Overall impression: excellent. The line on the back of the cardboard two-fold sleeve probably says it best: "4 tones to facilitate travel through time." The four track names are all chemical names for hallucinogens. The music is drone-based, deep ... very deep ... sub-bass drones that somehow seem to entangle with your very thoughts and emotions as they carry you. I listened to this disc twice with headphones while at work earlier this evening, and although I didn't travel through time, feel like I was traveling through time or achieve an instantaneous erection ... it did give me a strange emotional sensation. I really can't explain it .. the drones maintain a similarity throughout each track, but they shift and become altered without you really realizing what's taking place. They remain what I would call "beautiful" drones, they never become too distorted or resonant ... very haunting yet affirming and all consuming. This disc is another welcome tool, alongside the likes of Aphex Twin's "Selected Ambient Works II", Dead Voices on Air, Propeller, and of course, many Brian Eno and Coil discs, in my collection of ambient and/or ambient/drone works. I sometimes think that JB and PC have come across some greater plane of knowledge that allows them to subliminally communicate with your psyche through sound. Their work is remarkable. Also, be sure to check out the latest single, "Spring Equinox: Moon's Milk or Under an Unquiet Skull". Note: I have not, nor do I intend to use the above disc in conjuction with hallucinogens. I'll leave that to you. - Mark Weddle, Brainwashed

John Balance says "Telepathine is one of the constituent compounds of Yage, the complex hallucinogenic Shamans drink that can be brewed in as many ways as there are Shamans.I think Telepathine was on of the first to be identified as being present in the brew and as one of Yage's powers is to bestow telepathy on participants thats how it got its name."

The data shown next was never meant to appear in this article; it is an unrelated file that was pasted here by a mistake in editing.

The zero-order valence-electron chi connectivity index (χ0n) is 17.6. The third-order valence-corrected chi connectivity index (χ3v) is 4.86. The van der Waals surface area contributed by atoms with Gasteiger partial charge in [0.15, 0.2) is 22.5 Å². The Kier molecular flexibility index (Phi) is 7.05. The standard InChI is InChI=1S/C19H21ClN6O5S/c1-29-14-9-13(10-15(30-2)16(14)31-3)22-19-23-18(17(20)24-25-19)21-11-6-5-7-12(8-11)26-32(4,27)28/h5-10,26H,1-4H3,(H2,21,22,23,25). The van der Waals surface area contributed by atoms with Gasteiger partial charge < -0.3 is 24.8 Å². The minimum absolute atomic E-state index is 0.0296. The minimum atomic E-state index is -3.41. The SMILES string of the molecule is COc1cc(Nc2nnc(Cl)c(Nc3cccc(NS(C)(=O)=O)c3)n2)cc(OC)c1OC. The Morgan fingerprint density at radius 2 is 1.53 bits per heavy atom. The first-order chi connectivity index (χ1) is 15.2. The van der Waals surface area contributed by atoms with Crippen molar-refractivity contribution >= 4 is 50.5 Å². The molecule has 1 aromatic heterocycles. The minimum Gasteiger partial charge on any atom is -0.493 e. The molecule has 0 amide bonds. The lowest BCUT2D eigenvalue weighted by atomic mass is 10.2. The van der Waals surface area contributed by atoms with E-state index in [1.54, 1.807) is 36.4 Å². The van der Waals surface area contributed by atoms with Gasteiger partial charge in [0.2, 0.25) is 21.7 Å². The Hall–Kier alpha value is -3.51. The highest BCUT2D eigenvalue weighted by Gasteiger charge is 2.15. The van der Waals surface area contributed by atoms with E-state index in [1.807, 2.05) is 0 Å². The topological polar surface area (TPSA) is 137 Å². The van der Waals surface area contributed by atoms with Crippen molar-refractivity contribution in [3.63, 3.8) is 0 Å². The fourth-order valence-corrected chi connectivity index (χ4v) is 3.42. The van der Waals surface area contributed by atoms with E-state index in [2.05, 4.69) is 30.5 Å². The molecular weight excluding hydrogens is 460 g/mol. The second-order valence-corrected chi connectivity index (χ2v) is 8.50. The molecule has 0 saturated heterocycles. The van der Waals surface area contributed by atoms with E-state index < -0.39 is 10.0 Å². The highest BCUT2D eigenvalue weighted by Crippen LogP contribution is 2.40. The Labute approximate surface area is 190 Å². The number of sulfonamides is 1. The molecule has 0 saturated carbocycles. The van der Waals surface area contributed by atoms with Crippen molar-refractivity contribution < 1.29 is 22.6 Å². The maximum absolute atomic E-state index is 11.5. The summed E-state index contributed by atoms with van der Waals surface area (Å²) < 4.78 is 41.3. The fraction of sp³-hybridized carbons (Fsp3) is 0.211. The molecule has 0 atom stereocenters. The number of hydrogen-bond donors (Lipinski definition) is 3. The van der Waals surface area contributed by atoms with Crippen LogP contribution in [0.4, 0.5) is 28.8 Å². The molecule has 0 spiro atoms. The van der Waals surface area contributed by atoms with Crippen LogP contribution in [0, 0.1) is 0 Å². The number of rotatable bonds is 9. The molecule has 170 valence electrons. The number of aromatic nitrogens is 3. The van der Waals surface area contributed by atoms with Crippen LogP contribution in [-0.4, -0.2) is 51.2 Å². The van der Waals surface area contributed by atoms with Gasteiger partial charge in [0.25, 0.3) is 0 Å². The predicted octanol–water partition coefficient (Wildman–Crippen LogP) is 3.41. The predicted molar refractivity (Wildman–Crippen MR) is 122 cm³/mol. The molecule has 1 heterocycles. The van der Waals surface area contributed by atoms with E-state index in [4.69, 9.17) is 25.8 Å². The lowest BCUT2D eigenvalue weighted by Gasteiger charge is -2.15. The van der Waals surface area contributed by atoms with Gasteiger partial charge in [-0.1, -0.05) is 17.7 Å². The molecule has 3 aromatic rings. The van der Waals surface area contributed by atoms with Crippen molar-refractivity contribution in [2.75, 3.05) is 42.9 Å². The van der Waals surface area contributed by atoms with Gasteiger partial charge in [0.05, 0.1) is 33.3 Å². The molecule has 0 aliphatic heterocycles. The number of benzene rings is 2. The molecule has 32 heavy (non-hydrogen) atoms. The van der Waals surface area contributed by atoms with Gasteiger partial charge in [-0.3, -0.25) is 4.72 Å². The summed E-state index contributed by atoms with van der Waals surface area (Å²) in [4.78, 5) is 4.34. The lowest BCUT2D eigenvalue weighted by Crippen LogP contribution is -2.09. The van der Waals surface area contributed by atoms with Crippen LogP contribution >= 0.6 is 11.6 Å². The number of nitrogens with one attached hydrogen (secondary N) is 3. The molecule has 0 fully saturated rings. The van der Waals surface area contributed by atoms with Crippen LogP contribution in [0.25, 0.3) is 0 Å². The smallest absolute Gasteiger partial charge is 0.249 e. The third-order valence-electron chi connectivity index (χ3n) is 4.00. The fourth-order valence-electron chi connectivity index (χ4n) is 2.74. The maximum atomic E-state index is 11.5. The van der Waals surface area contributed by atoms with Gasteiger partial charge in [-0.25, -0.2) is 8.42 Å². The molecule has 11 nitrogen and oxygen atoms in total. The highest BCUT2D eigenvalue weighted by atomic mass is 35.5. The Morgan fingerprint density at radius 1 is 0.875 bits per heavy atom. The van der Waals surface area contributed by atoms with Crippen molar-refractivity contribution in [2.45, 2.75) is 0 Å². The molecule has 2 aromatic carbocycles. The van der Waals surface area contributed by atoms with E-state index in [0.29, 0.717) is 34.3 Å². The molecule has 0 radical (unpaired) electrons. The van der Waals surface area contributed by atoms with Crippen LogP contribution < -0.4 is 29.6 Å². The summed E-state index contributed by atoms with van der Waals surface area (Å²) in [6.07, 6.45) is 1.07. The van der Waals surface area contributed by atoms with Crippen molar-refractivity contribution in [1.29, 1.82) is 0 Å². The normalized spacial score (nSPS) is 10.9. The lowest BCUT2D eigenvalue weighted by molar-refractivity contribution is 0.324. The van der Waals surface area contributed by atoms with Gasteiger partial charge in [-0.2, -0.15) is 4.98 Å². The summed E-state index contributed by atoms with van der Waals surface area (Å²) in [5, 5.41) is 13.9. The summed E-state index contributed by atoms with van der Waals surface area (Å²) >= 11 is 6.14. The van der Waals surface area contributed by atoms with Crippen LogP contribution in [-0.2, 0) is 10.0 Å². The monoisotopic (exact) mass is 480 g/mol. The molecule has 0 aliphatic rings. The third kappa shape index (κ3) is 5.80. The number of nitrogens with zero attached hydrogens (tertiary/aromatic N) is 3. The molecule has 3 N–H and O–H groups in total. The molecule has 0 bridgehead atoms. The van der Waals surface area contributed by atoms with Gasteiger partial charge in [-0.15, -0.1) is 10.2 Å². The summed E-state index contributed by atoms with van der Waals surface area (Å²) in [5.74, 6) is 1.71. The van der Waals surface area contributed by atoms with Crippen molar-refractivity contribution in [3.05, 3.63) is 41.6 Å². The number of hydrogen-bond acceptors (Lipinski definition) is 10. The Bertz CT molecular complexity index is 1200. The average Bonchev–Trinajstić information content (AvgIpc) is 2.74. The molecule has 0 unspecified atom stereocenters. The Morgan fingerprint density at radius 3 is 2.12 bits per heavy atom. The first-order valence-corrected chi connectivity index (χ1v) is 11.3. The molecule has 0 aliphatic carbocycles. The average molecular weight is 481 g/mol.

Clay Pinn says, "I once blanked out for about 20 mins. while listening to time machines. when i came through, i was extremely disturbed, because, as far as i remember, before i blanked out, i was sitting on the floor in my room, but afterwards, i was standing in my closet, with the door open, and the television was on. one other time, i decided to remain awake throughout the night, and i was listening to moon's milk... it was on repeat. i started having very slight and suggestive hallucinations (this was about 2 in the morning, and, in case you ask, i was not sleepy at all.) soon, i had this very stimulating feeling. i was extremely happy, but totally fucking wierded out (i had to say that). i had these ideas streaming through my head, and i could have sworn that i heard rain falling in my room. it was beautiful... truley one of the best experiences (sans chemicals, as well) i have ever had."